I love champagne like fat kids love cake. Of course I’m a fat kid and I love cake, too. But the state legislature isn’t banning the out-of-state retail sales of cake. On August 7, both houses of the Illinois legislature passed bill HB429, which is supposed to reconcile state law with a Supreme Court ruling that requires states to treat in-state and out-of-state wineries the same.
Under old laws, Illinois vineyards could sell up to 10,000 gallons of wine straight to consumers, while out-of-state vineyards only two cases a year. The new bill allows for both out-of-state wineries and in-state wineries to sell up to twelve cases directly to consumers. Small Illinois wineries are now also allowed to bypass Illinois’ distribution system and sell a portion of their wine directly to restaurants and retailers, while larger Illinois wineries will have to sell most of their production through traditional distribution. Finally, the bill bans direct sales to consumers from out-of-state retailers.
The first two provisions of the bill shouldn’t impact most consumers. Unless you’re North Shore old money, it’s unlikely you’re buying twelve cases of wine from any single vineyard. The second provision adding the distribution middle man might raise the prices on bottles of wine from larger Illinois wineries, but Illinois isn’t Napa—hell, it isn’t even Michigan, which is making some extraordinary wines right now (Brys Estate in particular). Consumers would probably be better off spending their money elsewhere anyway.
Still, I disagree with the first two provisions. While their passage is lauded with rhetoric about promoting equitability between vineyards, the truth is this law is really about a naked protectionist power grab by Illinois’ distributors. Distributors could care less about the marginal businesses of the small wineries, but you can bet they’ve been flashing their grinning wolf teeth and salivating at the possibility of snagging the high-volume direct-sale business from the larger wineries.
If there’s any doubt about the distributor’s hand in these provisions, just follow the paper trail. According to online campaign finance statements, the bill’s primary house sponsor Edward Acevedo received $7,500 in political contributions from the Associated Beer Distributors of Illinois (ABDI) in the last year. In fact, my cursory non-scientific glance of a years worth of campaign-finance statements showed at least $30,000 in contributions from ABDI to sponsors of the bills.
As anyone who reads this column knows, I love pork—just not the legislative kind. These new laws are forged in the same spirit that forced premium craft brews from Bell’s out of our city. Distributors are limiting our freedom of choice in order to protect their almighty dollar.
Consider the third provision, which limits retail purchases to in-state retailers. While Sam’s and Binny’s seem to have more bottles than the front lawn of a University of Illinois frat house on Saturday morning, they really only carry a small proportion of small producers, collectible vintages and artisan products.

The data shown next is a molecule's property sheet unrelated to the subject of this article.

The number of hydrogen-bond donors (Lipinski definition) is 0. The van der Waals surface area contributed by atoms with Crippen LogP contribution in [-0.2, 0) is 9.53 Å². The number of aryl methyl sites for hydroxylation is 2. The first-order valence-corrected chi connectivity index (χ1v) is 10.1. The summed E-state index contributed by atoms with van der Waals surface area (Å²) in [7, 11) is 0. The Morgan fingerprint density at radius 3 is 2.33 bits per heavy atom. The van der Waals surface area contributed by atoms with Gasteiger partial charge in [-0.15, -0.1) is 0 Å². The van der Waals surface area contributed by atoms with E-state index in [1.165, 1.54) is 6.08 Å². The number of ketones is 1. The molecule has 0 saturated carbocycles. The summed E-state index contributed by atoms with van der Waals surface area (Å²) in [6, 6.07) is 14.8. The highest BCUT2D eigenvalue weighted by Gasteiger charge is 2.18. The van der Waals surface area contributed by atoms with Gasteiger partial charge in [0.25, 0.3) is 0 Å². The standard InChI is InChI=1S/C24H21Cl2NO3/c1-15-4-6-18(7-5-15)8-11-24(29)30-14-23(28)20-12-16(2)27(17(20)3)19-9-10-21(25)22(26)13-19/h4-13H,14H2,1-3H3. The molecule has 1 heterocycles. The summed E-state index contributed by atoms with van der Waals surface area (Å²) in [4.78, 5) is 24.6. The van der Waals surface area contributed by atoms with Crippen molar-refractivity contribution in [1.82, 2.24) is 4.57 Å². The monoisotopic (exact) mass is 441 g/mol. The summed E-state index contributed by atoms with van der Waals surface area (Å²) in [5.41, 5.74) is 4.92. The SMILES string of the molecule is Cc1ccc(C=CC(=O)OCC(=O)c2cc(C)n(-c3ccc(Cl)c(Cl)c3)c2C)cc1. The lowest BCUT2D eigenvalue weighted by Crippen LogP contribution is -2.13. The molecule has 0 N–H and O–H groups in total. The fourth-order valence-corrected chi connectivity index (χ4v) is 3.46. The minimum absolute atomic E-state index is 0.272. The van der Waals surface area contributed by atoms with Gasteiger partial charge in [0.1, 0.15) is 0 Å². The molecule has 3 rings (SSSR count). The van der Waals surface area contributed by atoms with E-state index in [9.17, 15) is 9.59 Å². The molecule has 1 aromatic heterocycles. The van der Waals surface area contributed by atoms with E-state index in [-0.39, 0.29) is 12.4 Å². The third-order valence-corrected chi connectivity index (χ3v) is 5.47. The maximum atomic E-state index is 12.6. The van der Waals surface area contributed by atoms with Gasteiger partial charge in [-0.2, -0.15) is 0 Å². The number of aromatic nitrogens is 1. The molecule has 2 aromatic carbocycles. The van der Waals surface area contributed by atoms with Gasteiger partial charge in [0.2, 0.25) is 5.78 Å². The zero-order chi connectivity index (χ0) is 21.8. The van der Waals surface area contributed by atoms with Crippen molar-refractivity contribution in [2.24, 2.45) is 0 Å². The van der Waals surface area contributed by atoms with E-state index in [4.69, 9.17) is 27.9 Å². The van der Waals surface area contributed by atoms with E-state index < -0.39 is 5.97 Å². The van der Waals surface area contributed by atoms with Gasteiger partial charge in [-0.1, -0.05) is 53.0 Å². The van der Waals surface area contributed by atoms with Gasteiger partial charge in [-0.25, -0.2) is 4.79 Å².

Consider my champagne addiction. For centuries smug writers have compared flavor profiles of wine to wildflowers. As a landlocked urbanite, who’s likely trampled more elderberries and honeysuckle in Grant Park than ever smelled or identified them, I’ve found the easiest way to learn about wine is to grab a particular grape variety and drink as many examples of that grape as possible. My gateway to wine has always been champagne, and so I’ve geeked out pretty hard over the last five years, drinking as many bubbles as possible. In doing so, I’ve found some of my favorite bottles from out-of-state retailers.
In fact, as I write this, I’m staring at a bottle of 1985 Rene Collard Brut Rose I purchased last year from California merchant K & L. It’s one of my favorite sparkling roses ever. Until 2003, renowned artisan winemaker Collard didn’t export his wines to the United States. Through a personal meeting with K & L’s champagne buyer, Gary Westby, the semi-retired Collard was persuaded to part with some bottles from his personal cellar. Westby travels to the region every year, drinking with and establishing personal friendships to procure bubbly from the some of the smallest-quality producers around. The allotment he got from Collard wasn’t available anywhere, not even at excellent local specialty retailer Hart Davis Hart. Under the new laws, unless I flew out to France and hunkered down with Collard myself, I probably never would have tasted this bottle.
Even if you have no interest in geeking out on small-production wines, by eliminating out-of-state sales, state retailers will now have a geographical monopoly, and there’s no reason they can’t set prices so high you’ll be shelling out ten clams for your two-buck Chuck.
Governor Rod Blagojevich still has to sign the measure into law, which is likely since it passed by large margins in both houses. Not to mention he received $2,000 from the Illinois Licensed Beverage Association PAC last year, an advocate for Illinois liquor retailers. So, there’s still time to contact your local legislator and the governor. Check out http://www.freethegrapes.org/ for more information. In the meantime, let’s hope the aldermen don’t get around to that trans fat ban, or you might be reading a lot about my cake proclivities soon.
This article first appeared in Newcity in a slightly different form.